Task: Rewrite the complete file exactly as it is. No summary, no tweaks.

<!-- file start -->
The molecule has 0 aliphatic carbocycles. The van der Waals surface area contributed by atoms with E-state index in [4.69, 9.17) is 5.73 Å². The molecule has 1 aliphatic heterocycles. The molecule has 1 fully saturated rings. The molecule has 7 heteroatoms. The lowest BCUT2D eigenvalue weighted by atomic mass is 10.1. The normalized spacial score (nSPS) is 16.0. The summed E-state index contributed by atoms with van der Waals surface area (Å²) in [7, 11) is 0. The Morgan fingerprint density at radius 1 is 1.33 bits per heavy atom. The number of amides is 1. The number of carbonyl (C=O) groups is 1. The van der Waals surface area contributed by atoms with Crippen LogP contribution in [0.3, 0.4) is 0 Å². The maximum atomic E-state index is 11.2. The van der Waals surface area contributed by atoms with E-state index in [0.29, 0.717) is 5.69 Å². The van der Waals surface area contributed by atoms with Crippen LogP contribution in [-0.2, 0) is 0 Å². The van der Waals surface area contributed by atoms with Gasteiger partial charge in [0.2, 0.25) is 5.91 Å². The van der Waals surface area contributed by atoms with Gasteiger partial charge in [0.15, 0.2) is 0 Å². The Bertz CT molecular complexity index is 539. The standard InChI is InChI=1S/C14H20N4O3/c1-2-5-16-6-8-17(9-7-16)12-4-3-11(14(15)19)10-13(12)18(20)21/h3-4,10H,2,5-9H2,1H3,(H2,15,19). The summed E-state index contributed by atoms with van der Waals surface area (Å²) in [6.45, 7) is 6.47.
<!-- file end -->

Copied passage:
The molecule has 0 aliphatic carbocycles. The van der Waals surface area contributed by atoms with E-state index in [4.69, 9.17) is 5.73 Å². The molecule has 1 aliphatic heterocycles. The molecule has 1 fully saturated rings. The molecule has 7 heteroatoms. The lowest BCUT2D eigenvalue weighted by atomic mass is 10.1. The normalized spacial score (nSPS) is 16.0. The summed E-state index contributed by atoms with van der Waals surface area (Å²) in [7, 11) is 0. The Morgan fingerprint density at radius 1 is 1.33 bits per heavy atom. The number of amides is 1. The number of carbonyl (C=O) groups is 1. The van der Waals surface area contributed by atoms with Crippen LogP contribution in [0.3, 0.4) is 0 Å². The maximum atomic E-state index is 11.2. The van der Waals surface area contributed by atoms with E-state index in [0.29, 0.717) is 5.69 Å². The van der Waals surface area contributed by atoms with Crippen LogP contribution in [-0.2, 0) is 0 Å². The van der Waals surface area contributed by atoms with Gasteiger partial charge in [0.2, 0.25) is 5.91 Å². The van der Waals surface area contributed by atoms with Gasteiger partial charge in [0.15, 0.2) is 0 Å². The Bertz CT molecular complexity index is 539. The standard InChI is InChI=1S/C14H20N4O3/c1-2-5-16-6-8-17(9-7-16)12-4-3-11(14(15)19)10-13(12)18(20)21/h3-4,10H,2,5-9H2,1H3,(H2,15,19). The summed E-state index contributed by atoms with van der Waals surface area (Å²) in [6.45, 7) is 6.47.